Covid Lockdown 2020. Like the rest of the country my two younger boys were doing their learning at the kitchen table. My husband was working in the office upstairs, my eldest home from his first year in uni and leaving me without those precious hours during the day for writing. I spent most of the first weeks on the verge of tears at the idea of pressing pause after waiting so long to have space in my day to do it. The kitchen table is my writing space.
Pre-Covid changes, I would settle my anxieties by sea swimming with salt-keen friends each morning after dropping my middle son at his specialist provision. Post-Covid, not only does driving specially for swimming contradict my consideration for limiting my CO2 footprint, it was hard to know if it was allowed, so I only swam when we’d cycled to the beach or combined with the supermarket shop.
I needed to find a way to keep my anxiety in check as well as find time to write if I was going to have any hope of meeting my MA deadlines. I’m a recovering insomniac, who wakes at every floorboard creak, with two boys who struggle to sleep. My middle son (autism) talks to himself, processing his day, until 11pm. My eldest is mostly silent all day long and then, come 11pm, he switches on, plays guitar, piano, and chats online. He had his own deadlines to meet finishing his first year remotely. We’d just spent an intensive four years working towards his dream of studying composition at uni, living independently. It isn’t easy to get home tuition, where tutors come into the home, the only way he could manage it, sorted out. He couldn’t access school because of his physical response to the environment; noise levels, artificial lighting, busy corridors, expectations to behave a certain way all made his body shut down. His anxiety was overwhelming and physical. He couldn’t eat. He couldn’t sleep but would crash after 36 hours of being awake. He couldn’t talk. He only felt safe in his room.
What saved him was music. I made it my priority to do what was needed to help him rebalance his ability to cope in the outside world. He went to music workshops, concerts, had one-to-one lessons. It was a world where he could be himself on his own terms and be with others. Through it all, I was happy to focus on his needs, because I was nurturing my long-held dream. His determination to compose, not paralysed by potential failure, was a major inspiration. Slightly ironic that once I had taken this leap into prioritising my own creativity he came home three months early. His routine, essential. I needed to find some other way to make time. The only space left was in the early hours of the morning. I love getting up early but I struggle to manage it on little sleep.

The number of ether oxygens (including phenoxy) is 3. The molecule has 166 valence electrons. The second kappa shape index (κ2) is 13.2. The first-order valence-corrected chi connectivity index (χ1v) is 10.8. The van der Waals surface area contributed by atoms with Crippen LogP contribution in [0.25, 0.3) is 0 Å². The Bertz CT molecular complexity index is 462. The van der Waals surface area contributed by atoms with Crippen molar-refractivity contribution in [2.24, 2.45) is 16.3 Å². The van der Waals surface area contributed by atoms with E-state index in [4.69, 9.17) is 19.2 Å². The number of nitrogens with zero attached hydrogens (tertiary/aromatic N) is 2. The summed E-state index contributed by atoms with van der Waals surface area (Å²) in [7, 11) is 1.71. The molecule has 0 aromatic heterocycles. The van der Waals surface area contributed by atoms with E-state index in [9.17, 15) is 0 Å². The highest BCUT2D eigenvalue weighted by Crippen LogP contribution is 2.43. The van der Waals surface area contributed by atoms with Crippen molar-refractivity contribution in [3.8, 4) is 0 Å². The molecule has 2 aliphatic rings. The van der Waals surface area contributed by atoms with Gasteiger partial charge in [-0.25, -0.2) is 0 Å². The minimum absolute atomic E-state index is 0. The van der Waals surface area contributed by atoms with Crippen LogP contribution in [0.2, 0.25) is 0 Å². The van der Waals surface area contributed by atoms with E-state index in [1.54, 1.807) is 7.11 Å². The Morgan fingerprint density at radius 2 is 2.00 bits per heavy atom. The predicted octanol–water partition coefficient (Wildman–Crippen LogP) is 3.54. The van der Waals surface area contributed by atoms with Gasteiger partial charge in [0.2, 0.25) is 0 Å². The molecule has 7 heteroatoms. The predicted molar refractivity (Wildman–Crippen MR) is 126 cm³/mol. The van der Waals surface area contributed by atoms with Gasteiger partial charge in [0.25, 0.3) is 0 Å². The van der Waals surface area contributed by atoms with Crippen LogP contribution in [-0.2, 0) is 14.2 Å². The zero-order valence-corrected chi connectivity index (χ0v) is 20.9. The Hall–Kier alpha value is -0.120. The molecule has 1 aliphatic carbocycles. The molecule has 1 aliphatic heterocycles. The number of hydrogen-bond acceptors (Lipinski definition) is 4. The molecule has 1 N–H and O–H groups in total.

But I couldn’t give up writing. Not even temporarily. Luckily for me my youngest sleeps early and is up about 6am. He isn’t quiet. I used to hear him, groan at being woken again, and stay in bed happy to drift in and out of sleep until I had to get up. I started forcing myself up and gradually it has become my thing. I get up just after my youngest. There’s something about writing immediately, with the early morning light scorching the window, which pushes me forward. Just like my eldest son uses the night time as his sacred creative space; the knowing that everyone else in the world, even when we know most of the world is on a different time frame, just getting up or sipping afternoon coffees, in our small part of the world, our centre of the universe, the world is asleep. There is a quiet. A stillness. Everyone’s nervous systems are switched off. This cavity, this void, in time just for us to focus on our work. Early morning writing is just like this.
And it is everything I need to feel whole. When I close my laptop down at 8am, like I am just about to do, and go pour pancake mix in the pan to feed my hungry boys, I can do the rest of the day, I can face it all, because I made the space for myself.
Stephanie is a writer, translator and parent-carer studying a Creative Writing MA at Lancaster. Previously she co-founded a series of community garden and woodland projects. She lives in Cornwall with her family, four cats and ten alpacas.